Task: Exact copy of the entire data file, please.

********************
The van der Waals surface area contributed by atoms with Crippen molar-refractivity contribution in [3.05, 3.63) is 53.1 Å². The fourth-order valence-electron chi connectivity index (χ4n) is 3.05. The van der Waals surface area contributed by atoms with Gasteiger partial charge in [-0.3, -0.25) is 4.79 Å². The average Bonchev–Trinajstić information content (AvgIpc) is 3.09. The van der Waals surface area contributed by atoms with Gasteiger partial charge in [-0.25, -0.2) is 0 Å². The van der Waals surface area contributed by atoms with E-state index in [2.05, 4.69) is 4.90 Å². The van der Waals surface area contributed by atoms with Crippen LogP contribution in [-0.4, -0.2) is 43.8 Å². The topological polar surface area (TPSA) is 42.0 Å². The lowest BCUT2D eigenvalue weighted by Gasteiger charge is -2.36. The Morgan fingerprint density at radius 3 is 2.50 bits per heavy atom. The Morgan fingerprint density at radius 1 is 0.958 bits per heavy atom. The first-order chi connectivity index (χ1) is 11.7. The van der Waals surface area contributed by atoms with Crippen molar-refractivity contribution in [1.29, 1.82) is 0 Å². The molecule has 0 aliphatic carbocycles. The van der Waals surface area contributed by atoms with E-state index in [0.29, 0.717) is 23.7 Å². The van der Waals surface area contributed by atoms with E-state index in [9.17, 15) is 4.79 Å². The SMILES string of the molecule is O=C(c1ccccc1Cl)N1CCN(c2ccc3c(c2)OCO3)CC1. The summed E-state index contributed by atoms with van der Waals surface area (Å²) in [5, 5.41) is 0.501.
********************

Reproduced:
The van der Waals surface area contributed by atoms with Crippen molar-refractivity contribution in [3.05, 3.63) is 53.1 Å². The fourth-order valence-electron chi connectivity index (χ4n) is 3.05. The van der Waals surface area contributed by atoms with Gasteiger partial charge in [-0.3, -0.25) is 4.79 Å². The average Bonchev–Trinajstić information content (AvgIpc) is 3.09. The van der Waals surface area contributed by atoms with Gasteiger partial charge in [-0.25, -0.2) is 0 Å². The van der Waals surface area contributed by atoms with E-state index in [2.05, 4.69) is 4.90 Å². The van der Waals surface area contributed by atoms with Crippen LogP contribution in [-0.4, -0.2) is 43.8 Å². The topological polar surface area (TPSA) is 42.0 Å². The lowest BCUT2D eigenvalue weighted by Gasteiger charge is -2.36. The Morgan fingerprint density at radius 3 is 2.50 bits per heavy atom. The Morgan fingerprint density at radius 1 is 0.958 bits per heavy atom. The first-order chi connectivity index (χ1) is 11.7. The van der Waals surface area contributed by atoms with Crippen molar-refractivity contribution in [1.29, 1.82) is 0 Å². The molecule has 0 aliphatic carbocycles. The van der Waals surface area contributed by atoms with E-state index in [0.29, 0.717) is 23.7 Å². The van der Waals surface area contributed by atoms with E-state index in [9.17, 15) is 4.79 Å². The SMILES string of the molecule is O=C(c1ccccc1Cl)N1CCN(c2ccc3c(c2)OCO3)CC1. The summed E-state index contributed by atoms with van der Waals surface area (Å²) in [5, 5.41) is 0.501.